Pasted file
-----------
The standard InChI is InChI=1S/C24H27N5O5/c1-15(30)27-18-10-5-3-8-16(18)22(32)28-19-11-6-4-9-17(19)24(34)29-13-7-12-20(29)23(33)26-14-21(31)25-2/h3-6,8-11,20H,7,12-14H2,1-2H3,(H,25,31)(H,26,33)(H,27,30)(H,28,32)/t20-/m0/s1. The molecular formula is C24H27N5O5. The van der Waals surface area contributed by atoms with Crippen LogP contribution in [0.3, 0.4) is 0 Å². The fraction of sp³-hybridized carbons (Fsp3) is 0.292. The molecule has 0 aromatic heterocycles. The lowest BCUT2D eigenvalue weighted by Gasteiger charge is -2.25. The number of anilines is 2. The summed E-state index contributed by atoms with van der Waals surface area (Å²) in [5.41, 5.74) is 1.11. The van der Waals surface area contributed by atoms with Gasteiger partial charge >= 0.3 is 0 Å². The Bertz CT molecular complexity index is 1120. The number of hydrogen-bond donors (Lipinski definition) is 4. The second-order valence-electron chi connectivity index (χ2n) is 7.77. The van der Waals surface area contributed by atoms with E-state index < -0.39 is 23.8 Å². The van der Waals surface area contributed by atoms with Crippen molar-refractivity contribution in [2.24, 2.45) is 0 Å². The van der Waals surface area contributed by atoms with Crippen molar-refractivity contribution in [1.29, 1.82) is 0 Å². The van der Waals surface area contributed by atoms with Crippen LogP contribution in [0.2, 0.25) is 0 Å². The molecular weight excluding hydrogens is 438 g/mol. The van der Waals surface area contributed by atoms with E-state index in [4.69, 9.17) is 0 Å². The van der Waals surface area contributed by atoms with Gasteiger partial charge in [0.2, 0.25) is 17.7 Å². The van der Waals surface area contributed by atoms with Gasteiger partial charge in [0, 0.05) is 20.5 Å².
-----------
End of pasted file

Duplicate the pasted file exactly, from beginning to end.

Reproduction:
The standard InChI is InChI=1S/C24H27N5O5/c1-15(30)27-18-10-5-3-8-16(18)22(32)28-19-11-6-4-9-17(19)24(34)29-13-7-12-20(29)23(33)26-14-21(31)25-2/h3-6,8-11,20H,7,12-14H2,1-2H3,(H,25,31)(H,26,33)(H,27,30)(H,28,32)/t20-/m0/s1. The molecular formula is C24H27N5O5. The van der Waals surface area contributed by atoms with Crippen LogP contribution in [0.3, 0.4) is 0 Å². The fraction of sp³-hybridized carbons (Fsp3) is 0.292. The molecule has 0 aromatic heterocycles. The lowest BCUT2D eigenvalue weighted by Gasteiger charge is -2.25. The number of anilines is 2. The summed E-state index contributed by atoms with van der Waals surface area (Å²) in [5.41, 5.74) is 1.11. The van der Waals surface area contributed by atoms with Gasteiger partial charge >= 0.3 is 0 Å². The Bertz CT molecular complexity index is 1120. The number of hydrogen-bond donors (Lipinski definition) is 4. The second-order valence-electron chi connectivity index (χ2n) is 7.77. The van der Waals surface area contributed by atoms with E-state index < -0.39 is 23.8 Å². The van der Waals surface area contributed by atoms with Crippen molar-refractivity contribution in [2.24, 2.45) is 0 Å². The van der Waals surface area contributed by atoms with Crippen molar-refractivity contribution in [1.29, 1.82) is 0 Å². The van der Waals surface area contributed by atoms with Crippen LogP contribution in [0.2, 0.25) is 0 Å². The molecular weight excluding hydrogens is 438 g/mol. The van der Waals surface area contributed by atoms with E-state index in [4.69, 9.17) is 0 Å². The van der Waals surface area contributed by atoms with Gasteiger partial charge in [0.2, 0.25) is 17.7 Å². The van der Waals surface area contributed by atoms with Gasteiger partial charge in [0, 0.05) is 20.5 Å².